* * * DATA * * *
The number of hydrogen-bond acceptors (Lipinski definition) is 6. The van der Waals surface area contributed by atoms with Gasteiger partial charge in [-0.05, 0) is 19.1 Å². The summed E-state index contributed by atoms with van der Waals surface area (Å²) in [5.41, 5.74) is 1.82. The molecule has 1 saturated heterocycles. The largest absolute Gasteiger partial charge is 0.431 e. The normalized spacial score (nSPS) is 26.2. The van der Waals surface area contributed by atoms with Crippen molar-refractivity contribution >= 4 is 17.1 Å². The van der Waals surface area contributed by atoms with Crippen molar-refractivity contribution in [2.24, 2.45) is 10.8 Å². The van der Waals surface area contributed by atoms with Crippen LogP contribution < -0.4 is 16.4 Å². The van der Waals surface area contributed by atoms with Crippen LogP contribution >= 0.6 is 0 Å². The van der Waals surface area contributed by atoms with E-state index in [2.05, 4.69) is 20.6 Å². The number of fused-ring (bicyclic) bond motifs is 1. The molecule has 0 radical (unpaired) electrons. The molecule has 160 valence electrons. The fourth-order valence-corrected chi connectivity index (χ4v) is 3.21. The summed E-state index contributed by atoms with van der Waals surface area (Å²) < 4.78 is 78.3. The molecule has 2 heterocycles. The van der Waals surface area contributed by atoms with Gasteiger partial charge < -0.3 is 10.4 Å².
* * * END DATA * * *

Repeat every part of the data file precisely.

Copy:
The number of hydrogen-bond acceptors (Lipinski definition) is 6. The van der Waals surface area contributed by atoms with Gasteiger partial charge in [-0.05, 0) is 19.1 Å². The summed E-state index contributed by atoms with van der Waals surface area (Å²) in [5.41, 5.74) is 1.82. The molecule has 1 saturated heterocycles. The largest absolute Gasteiger partial charge is 0.431 e. The normalized spacial score (nSPS) is 26.2. The van der Waals surface area contributed by atoms with Crippen molar-refractivity contribution >= 4 is 17.1 Å². The van der Waals surface area contributed by atoms with Crippen molar-refractivity contribution in [2.24, 2.45) is 10.8 Å². The van der Waals surface area contributed by atoms with Crippen LogP contribution < -0.4 is 16.4 Å². The van der Waals surface area contributed by atoms with Crippen LogP contribution >= 0.6 is 0 Å². The van der Waals surface area contributed by atoms with E-state index in [2.05, 4.69) is 20.6 Å². The number of fused-ring (bicyclic) bond motifs is 1. The molecule has 0 radical (unpaired) electrons. The molecule has 160 valence electrons. The fourth-order valence-corrected chi connectivity index (χ4v) is 3.21. The summed E-state index contributed by atoms with van der Waals surface area (Å²) < 4.78 is 78.3. The molecule has 2 heterocycles. The van der Waals surface area contributed by atoms with Gasteiger partial charge < -0.3 is 10.4 Å².